I was having a nice day yesterday. I did a load of laundry before noon; I had groceries delivered, which might sound like a luxury but isn’t if you have bad knees and no car. After lunch I took my laptop and went to a Panera, where I had a frozen mocha and a pastry and wrote for a while. I’m fifty-one years old, and I’ve only just now found a coffee shop where I feel relaxed and comfortable enough to write. On my way home I stopped at a botanica and bought a bag of 100 tealights and some incense, the bread and butter of my daily offerings to the gods. The predicted thunderstorms stayed away while I was out. A nice day.
Then I got home, looked at Facebook, and discovered that Nazis had marched on the University of Virginia. Yes, I’m going to call them Nazis; they may be clean-cut, polo-shirt-wearing, gainfully employed American citizens, but when people espouse all the vows of the Nazis in Germany, use Nazi slogans like “Blood and soil”, give the Nazi salute and shout “Heil Trump”, I’m going to call them Nazis, because Nazis is evidently what they are. The horror of this protest, its support by local police, the attack on counter-protesters by a driver who killed one and injured nineteen more, is only sharpened by the absurdity of the marchers carrying tiki torches, no doubt purchased at Walmart.
While I was perusing incense in the botanica, I saw a variety labelled San Miguel. I know enough Spanish to identify that as St. Michael the Archangel. I remembered that I had a small figure of St. Michael, so I bought some of the incense. By the time I logged onto Facebook, I had formed the intention of calling on the archangel for protection, so I went to one of my magical groups and asked for advice. I was pointed to sources for traditional prayers and advised to do a novena for the archangel, nine days of prayer, to make initial contact with him. “He can be rather aloof,” said one person who replied to my query.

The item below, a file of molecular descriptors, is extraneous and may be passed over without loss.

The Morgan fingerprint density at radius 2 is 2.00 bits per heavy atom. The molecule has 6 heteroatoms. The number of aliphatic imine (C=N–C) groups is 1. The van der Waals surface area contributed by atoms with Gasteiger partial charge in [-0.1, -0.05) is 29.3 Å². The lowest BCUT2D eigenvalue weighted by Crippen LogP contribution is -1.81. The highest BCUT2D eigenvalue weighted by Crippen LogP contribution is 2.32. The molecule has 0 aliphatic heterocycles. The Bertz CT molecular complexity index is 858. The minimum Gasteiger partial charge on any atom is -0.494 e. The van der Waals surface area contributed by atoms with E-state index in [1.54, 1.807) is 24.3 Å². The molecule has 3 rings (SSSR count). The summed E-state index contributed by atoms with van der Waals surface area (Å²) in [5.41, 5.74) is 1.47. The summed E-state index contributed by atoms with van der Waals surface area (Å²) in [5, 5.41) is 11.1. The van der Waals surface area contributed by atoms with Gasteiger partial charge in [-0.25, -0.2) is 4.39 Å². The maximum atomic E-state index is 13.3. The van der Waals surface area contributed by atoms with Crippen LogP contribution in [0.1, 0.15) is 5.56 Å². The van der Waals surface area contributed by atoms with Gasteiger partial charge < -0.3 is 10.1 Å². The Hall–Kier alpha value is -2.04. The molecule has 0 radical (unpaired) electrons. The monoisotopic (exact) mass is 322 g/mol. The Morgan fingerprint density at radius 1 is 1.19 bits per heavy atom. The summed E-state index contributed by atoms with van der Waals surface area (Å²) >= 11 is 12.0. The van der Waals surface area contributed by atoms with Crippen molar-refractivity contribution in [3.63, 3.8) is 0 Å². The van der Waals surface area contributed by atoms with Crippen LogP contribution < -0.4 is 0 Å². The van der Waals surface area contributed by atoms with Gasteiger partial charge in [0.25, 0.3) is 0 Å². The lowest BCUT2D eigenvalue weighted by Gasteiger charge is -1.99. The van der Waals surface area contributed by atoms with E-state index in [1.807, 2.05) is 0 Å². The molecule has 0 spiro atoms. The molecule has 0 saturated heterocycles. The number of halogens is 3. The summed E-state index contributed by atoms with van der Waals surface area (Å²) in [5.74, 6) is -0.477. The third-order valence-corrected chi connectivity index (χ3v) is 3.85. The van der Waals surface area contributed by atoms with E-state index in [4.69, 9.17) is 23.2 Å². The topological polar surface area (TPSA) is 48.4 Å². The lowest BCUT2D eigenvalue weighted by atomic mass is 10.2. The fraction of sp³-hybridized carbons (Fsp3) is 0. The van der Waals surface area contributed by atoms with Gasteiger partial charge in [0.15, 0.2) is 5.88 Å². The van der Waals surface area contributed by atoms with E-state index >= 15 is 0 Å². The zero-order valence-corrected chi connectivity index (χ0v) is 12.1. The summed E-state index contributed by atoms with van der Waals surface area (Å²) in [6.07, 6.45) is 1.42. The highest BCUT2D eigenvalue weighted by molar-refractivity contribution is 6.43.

This morning I washed a few dishes from last night before making my tea and breakfast. For me there’s nothing like showering or washing dishes to open my head to new ideas. That’s when I received the phrase with which I titled this entry: Fighting fire with fire.
Those protestors with torches, marching openly with uncovered faces, would certainly identify themselves as Christians. They were shouting antisemitic slogans, so they certainly weren’t Jews. Despite their appropriation of some Norse pagan symbols such as the Othala rune, I’m sure they would disavow being witches, Wiccans, pagans, and probably even heathens specifically. And they were also vocally anti-Islamic, which likely rules out their being Hindu, Sikh, Zoroastrian, or Jain as well.
Despite their resemblance to the crowd that supposedly called for Jesus’ execution when Pilate the good Roman (actually a notorious hard-ass) wanted to free Jesus, they would call themselves Christian. Despite opposing everything that Jesus taught, preached, and stood for. Despite excluding, imprisoning, and executing people whom Jesus would have healed, talked with, and welcomed to his table. Despite that many local Christian clergy rightfully marched as a counter-protest. Despite their refusal to feed the hungry, clothe the naked, visit the sick, give water to the thirsty, or bury the dead (Matthew 25: 31-46).
“I came not to bring peace but a sword,” Jesus said, although he allowed himself to be arrested, tried, and executed and did not call for any natural or supernatural help. The sword I call on against these un-Jesus-like Christians, Nazis, white supremacists, racists, sexists, transphobic and queer-phobic and antisemitic bigots is the sword ot St. Michael, the leader of the heavenly hosts. The fire with which I oppose the fire of their ridiculous tiki torches, the fire of their hatred and fear, is the fire of the nine choirs of angels. Today I am starting a novena to St. Michael to oppose the Nazis in our midst with the fire of the love of the Trinity and to protect all those of good will who also oppose them.